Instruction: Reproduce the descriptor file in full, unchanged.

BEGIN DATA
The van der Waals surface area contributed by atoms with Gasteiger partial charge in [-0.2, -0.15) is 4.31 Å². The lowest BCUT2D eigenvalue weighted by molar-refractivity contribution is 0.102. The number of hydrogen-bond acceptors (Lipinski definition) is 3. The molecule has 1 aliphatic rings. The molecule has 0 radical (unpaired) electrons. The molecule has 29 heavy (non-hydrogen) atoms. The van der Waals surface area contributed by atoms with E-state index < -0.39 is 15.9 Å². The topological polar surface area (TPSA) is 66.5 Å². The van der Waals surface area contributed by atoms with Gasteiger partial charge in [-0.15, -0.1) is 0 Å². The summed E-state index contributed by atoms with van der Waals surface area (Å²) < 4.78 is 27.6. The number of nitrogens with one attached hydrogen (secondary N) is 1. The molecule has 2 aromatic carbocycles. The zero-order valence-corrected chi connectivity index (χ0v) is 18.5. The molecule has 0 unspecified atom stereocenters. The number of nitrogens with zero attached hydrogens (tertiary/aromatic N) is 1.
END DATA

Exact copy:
The van der Waals surface area contributed by atoms with Gasteiger partial charge in [-0.2, -0.15) is 4.31 Å². The lowest BCUT2D eigenvalue weighted by molar-refractivity contribution is 0.102. The number of hydrogen-bond acceptors (Lipinski definition) is 3. The molecule has 1 aliphatic rings. The molecule has 0 radical (unpaired) electrons. The molecule has 29 heavy (non-hydrogen) atoms. The van der Waals surface area contributed by atoms with E-state index < -0.39 is 15.9 Å². The topological polar surface area (TPSA) is 66.5 Å². The van der Waals surface area contributed by atoms with Gasteiger partial charge in [-0.15, -0.1) is 0 Å². The summed E-state index contributed by atoms with van der Waals surface area (Å²) < 4.78 is 27.6. The number of nitrogens with one attached hydrogen (secondary N) is 1. The molecule has 2 aromatic carbocycles. The zero-order valence-corrected chi connectivity index (χ0v) is 18.5. The molecule has 0 unspecified atom stereocenters. The number of nitrogens with zero attached hydrogens (tertiary/aromatic N) is 1.